Before we get into Arc Fault Circuit Interrupters (AFCI), let’s look at their uncle, the Ground Fault Circuit Interrupter (GFCI). GFCIs first appeared in the NEC code in 1971, and then only for swimming pools (not spas) and exterior outlets. Today, bathrooms, kitchens, wet bars, garages, rooftops, spas and any place that water can be a problem must be protected by a GFCI according to code. Without getting into what a GFCI does, it basically can save your life. This has been proved over and over, and unfortunately also proved when GFCIs have been removed, tampered with, or failed.
Let’s start off with some questions:
What is an Arc Fault? An arc fault is when current goes through your wires and somehow takes an unintended course that produces a spark, or arc.
Why don’t my regular breakers protect me from arcs? Your breakers protect you, but what an AFCI does, that a regular breaker can’t, is detect a very low level arc. If not detected, that low level arc could quickly become a life threatening event – in your house!
Why do I need AFCIs and GFCIs? A GFCI protects you and others from fatal electric shocks when a ground fault happens, like if you try to make toast while taking a bath and drop the toaster. That would be a ground fault due to water. As explained above, an AFCI protects you and your valuables from a potential fire caused by a low level arc.
What causes arc faults? Worn or damaged wire; damaged plugs or receptacles; loose electrical connections; screws, nails or staples driven into wires; furniture pinching lamp or appliance cords; broken wire; frayed wires; and even wire chewed on by your pets. Probably anything your kids do when you’re not around. The NEC uses the term combination to describe fault protection. This covers both parallel arcs (two wires arcing together) and series arcs (arc caused by one wire arcing between two damaged areas)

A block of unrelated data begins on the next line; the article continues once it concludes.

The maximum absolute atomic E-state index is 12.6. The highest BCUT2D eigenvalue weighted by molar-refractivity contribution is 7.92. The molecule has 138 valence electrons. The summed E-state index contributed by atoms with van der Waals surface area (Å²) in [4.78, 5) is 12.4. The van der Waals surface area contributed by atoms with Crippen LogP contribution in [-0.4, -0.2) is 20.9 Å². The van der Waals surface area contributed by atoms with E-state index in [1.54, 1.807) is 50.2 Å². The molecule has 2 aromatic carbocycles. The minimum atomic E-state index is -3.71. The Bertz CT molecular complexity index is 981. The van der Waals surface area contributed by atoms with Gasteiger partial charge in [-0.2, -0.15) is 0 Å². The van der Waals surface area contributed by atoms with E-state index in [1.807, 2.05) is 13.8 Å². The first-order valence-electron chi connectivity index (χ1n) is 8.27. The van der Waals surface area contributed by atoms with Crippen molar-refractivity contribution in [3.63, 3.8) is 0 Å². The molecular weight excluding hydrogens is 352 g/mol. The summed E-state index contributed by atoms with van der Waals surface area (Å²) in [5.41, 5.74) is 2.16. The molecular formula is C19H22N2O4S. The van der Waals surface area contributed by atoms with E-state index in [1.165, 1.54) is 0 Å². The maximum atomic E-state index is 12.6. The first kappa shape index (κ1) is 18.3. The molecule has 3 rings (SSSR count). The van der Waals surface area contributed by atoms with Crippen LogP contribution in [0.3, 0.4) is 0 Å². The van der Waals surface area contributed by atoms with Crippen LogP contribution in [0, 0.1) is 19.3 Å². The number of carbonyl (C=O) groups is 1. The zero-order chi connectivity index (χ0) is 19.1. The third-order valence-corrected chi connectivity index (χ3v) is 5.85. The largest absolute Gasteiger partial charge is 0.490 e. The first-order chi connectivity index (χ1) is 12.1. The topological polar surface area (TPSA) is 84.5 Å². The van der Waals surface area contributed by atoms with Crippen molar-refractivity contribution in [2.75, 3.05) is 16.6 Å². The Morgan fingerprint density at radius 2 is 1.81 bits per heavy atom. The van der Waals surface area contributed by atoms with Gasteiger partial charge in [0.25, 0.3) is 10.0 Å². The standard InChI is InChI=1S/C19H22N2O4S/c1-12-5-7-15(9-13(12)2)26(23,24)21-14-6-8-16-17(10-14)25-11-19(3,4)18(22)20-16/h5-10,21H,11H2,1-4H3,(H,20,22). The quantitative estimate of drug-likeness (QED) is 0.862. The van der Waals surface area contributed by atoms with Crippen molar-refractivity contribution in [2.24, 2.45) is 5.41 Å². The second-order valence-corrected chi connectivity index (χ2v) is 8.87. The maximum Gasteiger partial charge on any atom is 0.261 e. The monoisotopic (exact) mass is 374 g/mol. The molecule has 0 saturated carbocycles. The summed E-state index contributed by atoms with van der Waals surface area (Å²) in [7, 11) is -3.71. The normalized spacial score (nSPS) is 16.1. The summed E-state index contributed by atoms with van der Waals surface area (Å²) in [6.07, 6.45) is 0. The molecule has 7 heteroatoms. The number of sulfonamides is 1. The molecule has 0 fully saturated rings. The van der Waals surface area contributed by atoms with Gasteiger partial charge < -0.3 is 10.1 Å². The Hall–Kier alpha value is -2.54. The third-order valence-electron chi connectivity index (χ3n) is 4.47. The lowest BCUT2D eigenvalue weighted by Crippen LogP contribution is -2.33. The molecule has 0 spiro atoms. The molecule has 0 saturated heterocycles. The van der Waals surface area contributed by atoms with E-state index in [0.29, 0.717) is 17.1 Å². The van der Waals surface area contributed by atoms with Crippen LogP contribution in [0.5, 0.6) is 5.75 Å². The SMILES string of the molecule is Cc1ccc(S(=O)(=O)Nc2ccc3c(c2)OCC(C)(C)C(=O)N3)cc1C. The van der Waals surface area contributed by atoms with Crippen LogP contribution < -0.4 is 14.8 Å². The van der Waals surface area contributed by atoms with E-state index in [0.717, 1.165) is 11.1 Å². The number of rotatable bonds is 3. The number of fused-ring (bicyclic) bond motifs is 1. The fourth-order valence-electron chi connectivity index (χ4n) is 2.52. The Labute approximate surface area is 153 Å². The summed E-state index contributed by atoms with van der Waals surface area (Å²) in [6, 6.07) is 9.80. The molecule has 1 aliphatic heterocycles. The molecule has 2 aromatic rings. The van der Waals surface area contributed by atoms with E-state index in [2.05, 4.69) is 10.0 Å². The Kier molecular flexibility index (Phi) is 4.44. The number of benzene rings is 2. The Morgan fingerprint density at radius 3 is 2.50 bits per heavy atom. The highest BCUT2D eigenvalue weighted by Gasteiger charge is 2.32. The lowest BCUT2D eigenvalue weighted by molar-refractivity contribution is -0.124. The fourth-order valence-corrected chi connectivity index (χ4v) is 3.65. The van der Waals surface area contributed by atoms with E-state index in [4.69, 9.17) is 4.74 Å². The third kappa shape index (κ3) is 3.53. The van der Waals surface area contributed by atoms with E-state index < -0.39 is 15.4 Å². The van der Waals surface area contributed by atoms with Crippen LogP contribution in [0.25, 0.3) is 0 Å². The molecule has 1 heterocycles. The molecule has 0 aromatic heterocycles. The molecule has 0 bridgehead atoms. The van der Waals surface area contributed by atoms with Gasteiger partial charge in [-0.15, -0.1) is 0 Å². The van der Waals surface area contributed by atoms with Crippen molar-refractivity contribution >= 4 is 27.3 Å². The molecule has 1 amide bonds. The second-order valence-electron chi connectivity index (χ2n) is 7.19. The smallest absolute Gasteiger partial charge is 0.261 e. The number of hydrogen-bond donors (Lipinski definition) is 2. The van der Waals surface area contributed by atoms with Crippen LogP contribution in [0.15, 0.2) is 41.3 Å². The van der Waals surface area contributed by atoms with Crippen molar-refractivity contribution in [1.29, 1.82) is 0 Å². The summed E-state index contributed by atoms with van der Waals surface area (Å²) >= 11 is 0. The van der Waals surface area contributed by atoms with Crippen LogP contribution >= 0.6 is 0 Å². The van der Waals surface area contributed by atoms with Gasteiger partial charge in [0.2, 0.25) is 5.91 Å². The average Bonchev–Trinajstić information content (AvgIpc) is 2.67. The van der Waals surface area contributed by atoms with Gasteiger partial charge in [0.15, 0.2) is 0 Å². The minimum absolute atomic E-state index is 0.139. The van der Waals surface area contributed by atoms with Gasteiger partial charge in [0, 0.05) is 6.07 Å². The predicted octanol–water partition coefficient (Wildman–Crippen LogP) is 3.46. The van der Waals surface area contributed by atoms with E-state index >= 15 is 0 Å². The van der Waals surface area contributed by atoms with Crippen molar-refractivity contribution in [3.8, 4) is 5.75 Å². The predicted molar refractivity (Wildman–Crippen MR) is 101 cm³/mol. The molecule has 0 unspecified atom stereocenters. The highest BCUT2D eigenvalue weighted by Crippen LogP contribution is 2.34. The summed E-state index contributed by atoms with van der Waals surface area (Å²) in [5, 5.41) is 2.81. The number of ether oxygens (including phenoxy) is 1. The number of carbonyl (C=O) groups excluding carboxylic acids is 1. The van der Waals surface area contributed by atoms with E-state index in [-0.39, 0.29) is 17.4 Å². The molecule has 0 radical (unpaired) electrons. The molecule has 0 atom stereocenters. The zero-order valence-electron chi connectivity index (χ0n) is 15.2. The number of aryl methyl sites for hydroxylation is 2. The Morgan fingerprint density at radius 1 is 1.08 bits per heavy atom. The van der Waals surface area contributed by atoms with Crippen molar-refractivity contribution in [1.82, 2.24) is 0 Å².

Can I buy AFCI receptacles? Not at this time. Breakers will protect everything downstream from the breaker, but an AFCI receptacle would not protect the wire between the receptacle and the breaker.
Whether you need AFCIs or not depends on your local codes. Not all local codes have accepted AFCIs as code, and some might accept them but not otherwise be up to the current national code. The current NEC Code, 210.12 says “All 120-volt, single phase, 15- and 20-ampere branch circuits supplying outlets installed in dwelling unit family rooms, dining rooms, living rooms, parlors, libraries, dens, bedrooms, sun-rooms, recreation rooms, closets, hallways, or similar rooms or areas shall be protected by a listed arc-fault circuit interrupter, combination-type, installed to provide protection of the branch circuit.” Even if your local code does not call for it, you still can install AFCIs in your home. Of course, if local code requires AFCIs then they will have to be installed on new homes and remodels.
AFCIs keep improving, just like GFCIs. With these improvements, specifications change and an older AFCI might not pass on a new job, depending on when the permits were issued. Just because a breaker says AFCI on it, that does not mean it will pass inspection. Your electrician will know which ones to use and your local code office will also have that information.